Any number of inconvenient feelings and behaviours are now pathologised. You can be diagnosed with attention deficit disorder, or as a gambling, shopping or internet addict. Yet, oddly, it seems quaint to us that in the ancient world you could have complained to your doctor of love sickness and been offered a variety of remedies. Frank Tallis, a clinical psychologist, says that in the eight years he studied psychology, he only received one hour’s teaching on the subject of romantic love, and that mental health professionals tend to treat patients distressed by it as if they are merely silly or behaving like teenagers. All of us, he says, tend to ‘trivialise’ an aspect of the human condition that Hippocrates, Lucretius and Avicenna took justifiably seriously.
Tallis presents a series of case histories of lovesick patients. Megan, a barrister’s clerk, suffers from the delusory condition known as de Clérambault’s syndrome: opening her eyes after coming round from general anaesthetic, she became convinced that the dentist who had just extracted her tooth was in love with her, after which she continually phoned and wrote to him, even confronting him in the street to demand he explain why he was too cowardly to leave his wife for her. Paul, a well-educated young banker, refuses to accept that the ‘totally perfect’ girlfriend who has left him won’t recognise that they were made for one another. Tallis wonders whether, had Paul not met her, he would just as thoroughly have idealised some other woman instead. The ‘good paedophile’ is totally obsessed with his friends’ six-year-old daughter and with trying to curb his attraction to her. Similarly Jim, a night porter, is (less successfully) struggling with his compulsion to visit prostitutes, which he insists is due to the devil possessing him. Wealthy, married Ali frequents prostitutes too, not for sex but for romance: he wants each of them to fall in love with him, but whenever his fraudulent courting actually achieves that goal, he instantly moves on to the next pursuit.
What qualifies these people as ‘unwell’ seems mainly to be the lopsidedness of their love – that it is not reciprocated. But is it just a case of this one-sided mania seeming more like a pathology when the love object is (for whatever reason) inappropriate? Is normal love simply the happy coincidence of two de Clérambault’s syndrome sufferers concocting separate romances simultaneously?
Although the case histories may elicit such questions from the reader, Tallis doesn’t actually ask them or quite fulfil what he seems to promise, which is an in-depth probe into romantic love. The book is more a series of well-told stories, with interesting characters, including Tallis himself, an unusually modest and honest psychologist who is quite prepared to admit, and demonstrate, how unlikely it is that a ‘cure’ for this sort of mental distress will ever be found. Astute, self-deprecating and funny, he describes his reluctance to diagnose one of his Indian patients when she complained of hearing the voices of Hanuman, the Hindu monkey god, and Shiva, god of destruction – and how her husband (also Indian) was having none of this cultural sensitivity. ‘“Isn’t it obvious?” he said impatiently. “She’s bloody mad.”’ Along the way, we get other illustrative anecdotes and are told about ‘assortative mating’ (evolutionary biologists’ label for the way we each tend to pair with someone of roughly equivalent attractiveness), ‘the just-world hypothesis’ (a social psychology term for the popular assumption that everyone deserves what they get, and gets what they deserve), polyamorous communes, spiritualism in 19th-century Paris, and Pierre Janet’s hypnosis technique.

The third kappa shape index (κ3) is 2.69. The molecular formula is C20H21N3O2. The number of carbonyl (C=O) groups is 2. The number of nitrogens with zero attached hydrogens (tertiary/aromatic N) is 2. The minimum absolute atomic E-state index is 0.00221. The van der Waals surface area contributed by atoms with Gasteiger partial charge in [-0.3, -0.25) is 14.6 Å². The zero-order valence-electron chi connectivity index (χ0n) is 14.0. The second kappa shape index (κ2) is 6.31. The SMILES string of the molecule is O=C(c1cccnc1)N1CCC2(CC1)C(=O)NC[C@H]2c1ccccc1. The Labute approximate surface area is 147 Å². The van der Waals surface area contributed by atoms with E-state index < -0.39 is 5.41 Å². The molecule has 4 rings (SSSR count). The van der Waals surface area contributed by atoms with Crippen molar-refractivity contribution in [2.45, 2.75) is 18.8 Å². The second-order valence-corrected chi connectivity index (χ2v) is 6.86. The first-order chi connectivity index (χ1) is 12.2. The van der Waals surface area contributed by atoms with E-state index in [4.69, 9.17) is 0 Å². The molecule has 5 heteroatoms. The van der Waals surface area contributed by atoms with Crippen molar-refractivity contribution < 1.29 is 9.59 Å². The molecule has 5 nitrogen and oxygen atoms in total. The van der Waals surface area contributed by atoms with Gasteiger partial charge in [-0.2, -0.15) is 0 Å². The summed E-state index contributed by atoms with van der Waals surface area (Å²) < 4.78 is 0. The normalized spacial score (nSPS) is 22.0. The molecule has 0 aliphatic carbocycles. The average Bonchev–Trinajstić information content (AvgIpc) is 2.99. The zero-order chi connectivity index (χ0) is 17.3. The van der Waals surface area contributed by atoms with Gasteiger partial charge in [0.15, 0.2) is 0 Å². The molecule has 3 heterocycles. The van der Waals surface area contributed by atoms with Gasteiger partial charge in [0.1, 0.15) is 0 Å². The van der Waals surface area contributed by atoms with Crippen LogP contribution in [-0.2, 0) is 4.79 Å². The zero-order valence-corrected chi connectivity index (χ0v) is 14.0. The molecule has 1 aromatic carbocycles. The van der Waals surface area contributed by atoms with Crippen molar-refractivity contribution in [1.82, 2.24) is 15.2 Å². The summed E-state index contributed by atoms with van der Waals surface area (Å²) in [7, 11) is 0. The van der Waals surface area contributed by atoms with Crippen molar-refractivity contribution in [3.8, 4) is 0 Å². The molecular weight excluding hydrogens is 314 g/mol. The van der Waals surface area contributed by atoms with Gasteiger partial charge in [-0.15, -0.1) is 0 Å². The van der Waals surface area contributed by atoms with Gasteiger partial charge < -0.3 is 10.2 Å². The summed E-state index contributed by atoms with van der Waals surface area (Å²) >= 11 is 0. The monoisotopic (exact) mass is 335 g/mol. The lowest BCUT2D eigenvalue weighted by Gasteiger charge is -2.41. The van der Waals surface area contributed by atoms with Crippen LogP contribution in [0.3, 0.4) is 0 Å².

But the informative gems, and Tallis’s humour and astuteness, cannot quite compensate for the lack of analysis. He touches on the matter of whether romantic love is socially fabricated: whether, as La Rochefoucauld suggests, people would never fall in love if they hadn’t heard love talked about. And he mentions one of the original sources of romantic love, the troubadours’ songs in the 11th century, which told of high-born ladies inflaming knightly passions. But his account of courtly love is perfunctory and superficial. He dogmatically plumps for only one of the multiple explanations of its origins and fails to explore the fascinating depths that still inform the cult of romantic love that has developed from it.
Also tantalisingly brief is his treatment of the Greek myth that explains erotic love as the result of Zeus slicing the first globular, double-genitaled humans in two and scattering the severed halves. Ever since, each half of what was once whole is perpetually seeking its other half, longing to fuse with it. Tallis calls this ‘Plato’s myth’, which is misleading. It is only one of several accounts of the origins of erotic love offered by characters in Plato’s Symposium, this one by the character Aristophanes, who, as a writer of comedies in real life and lampooner of the revered Socrates, is hardly likely to be voicing Plato’s own views. Aristophanes’s account, which initially seems so charming, may be meant to describe a potentially unhealthy form of love. This certainly makes it an apt reference point in the case of Paul, with his solipsistic insistence that, whatever she may think, his ex-girlfriend is indisputably his soulmate, but Tallis does not attempt to untangle its possible connotations. It remains an undigested gobbet of his own erudition, its significance unexplored. Ultimately, for all its plums of learning and glints of insight, The Incurable Romantic remains an unsatisfying read.